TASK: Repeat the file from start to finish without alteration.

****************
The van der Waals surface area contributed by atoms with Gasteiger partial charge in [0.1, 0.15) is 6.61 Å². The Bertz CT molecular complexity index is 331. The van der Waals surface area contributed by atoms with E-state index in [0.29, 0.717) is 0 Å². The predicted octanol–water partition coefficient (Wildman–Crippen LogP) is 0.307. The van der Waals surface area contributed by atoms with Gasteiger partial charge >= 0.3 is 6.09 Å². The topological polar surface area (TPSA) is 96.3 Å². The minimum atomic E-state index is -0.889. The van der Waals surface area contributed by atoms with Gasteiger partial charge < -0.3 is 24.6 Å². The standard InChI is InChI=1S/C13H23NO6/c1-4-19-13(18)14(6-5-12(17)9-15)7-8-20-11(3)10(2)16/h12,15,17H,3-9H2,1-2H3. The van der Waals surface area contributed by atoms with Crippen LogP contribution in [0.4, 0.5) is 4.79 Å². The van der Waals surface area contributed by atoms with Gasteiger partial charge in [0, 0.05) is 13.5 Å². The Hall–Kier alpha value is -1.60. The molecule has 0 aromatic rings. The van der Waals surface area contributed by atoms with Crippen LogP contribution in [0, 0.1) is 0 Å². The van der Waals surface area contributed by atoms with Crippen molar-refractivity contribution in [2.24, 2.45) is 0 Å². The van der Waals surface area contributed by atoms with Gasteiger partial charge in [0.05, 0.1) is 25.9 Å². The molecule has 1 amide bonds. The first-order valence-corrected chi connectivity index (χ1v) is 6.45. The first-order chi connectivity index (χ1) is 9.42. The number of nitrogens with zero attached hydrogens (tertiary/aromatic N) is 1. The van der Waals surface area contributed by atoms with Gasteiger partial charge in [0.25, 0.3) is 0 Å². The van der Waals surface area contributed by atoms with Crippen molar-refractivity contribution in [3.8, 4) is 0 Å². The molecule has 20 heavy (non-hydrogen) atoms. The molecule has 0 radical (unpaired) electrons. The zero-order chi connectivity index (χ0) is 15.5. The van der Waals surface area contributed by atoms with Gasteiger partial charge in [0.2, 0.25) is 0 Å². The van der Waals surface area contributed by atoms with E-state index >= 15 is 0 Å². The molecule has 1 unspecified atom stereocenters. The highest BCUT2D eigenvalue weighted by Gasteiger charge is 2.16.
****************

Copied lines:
The van der Waals surface area contributed by atoms with Gasteiger partial charge in [0.1, 0.15) is 6.61 Å². The Bertz CT molecular complexity index is 331. The van der Waals surface area contributed by atoms with E-state index in [0.29, 0.717) is 0 Å². The predicted octanol–water partition coefficient (Wildman–Crippen LogP) is 0.307. The van der Waals surface area contributed by atoms with Gasteiger partial charge >= 0.3 is 6.09 Å². The topological polar surface area (TPSA) is 96.3 Å². The minimum atomic E-state index is -0.889. The van der Waals surface area contributed by atoms with Gasteiger partial charge < -0.3 is 24.6 Å². The standard InChI is InChI=1S/C13H23NO6/c1-4-19-13(18)14(6-5-12(17)9-15)7-8-20-11(3)10(2)16/h12,15,17H,3-9H2,1-2H3. The van der Waals surface area contributed by atoms with Crippen LogP contribution in [0.4, 0.5) is 4.79 Å². The van der Waals surface area contributed by atoms with Gasteiger partial charge in [0, 0.05) is 13.5 Å². The Hall–Kier alpha value is -1.60. The molecule has 0 aromatic rings. The van der Waals surface area contributed by atoms with Crippen LogP contribution in [0, 0.1) is 0 Å². The van der Waals surface area contributed by atoms with Crippen molar-refractivity contribution in [2.24, 2.45) is 0 Å². The van der Waals surface area contributed by atoms with Gasteiger partial charge in [0.05, 0.1) is 25.9 Å². The molecule has 1 amide bonds. The first-order valence-corrected chi connectivity index (χ1v) is 6.45. The first-order chi connectivity index (χ1) is 9.42. The number of nitrogens with zero attached hydrogens (tertiary/aromatic N) is 1. The van der Waals surface area contributed by atoms with Gasteiger partial charge in [0.25, 0.3) is 0 Å². The van der Waals surface area contributed by atoms with Crippen molar-refractivity contribution in [3.8, 4) is 0 Å². The molecule has 20 heavy (non-hydrogen) atoms. The molecule has 0 radical (unpaired) electrons. The zero-order chi connectivity index (χ0) is 15.5. The van der Waals surface area contributed by atoms with Gasteiger partial charge in [0.2, 0.25) is 0 Å². The van der Waals surface area contributed by atoms with E-state index >= 15 is 0 Å². The molecule has 1 unspecified atom stereocenters. The highest BCUT2D eigenvalue weighted by Gasteiger charge is 2.16.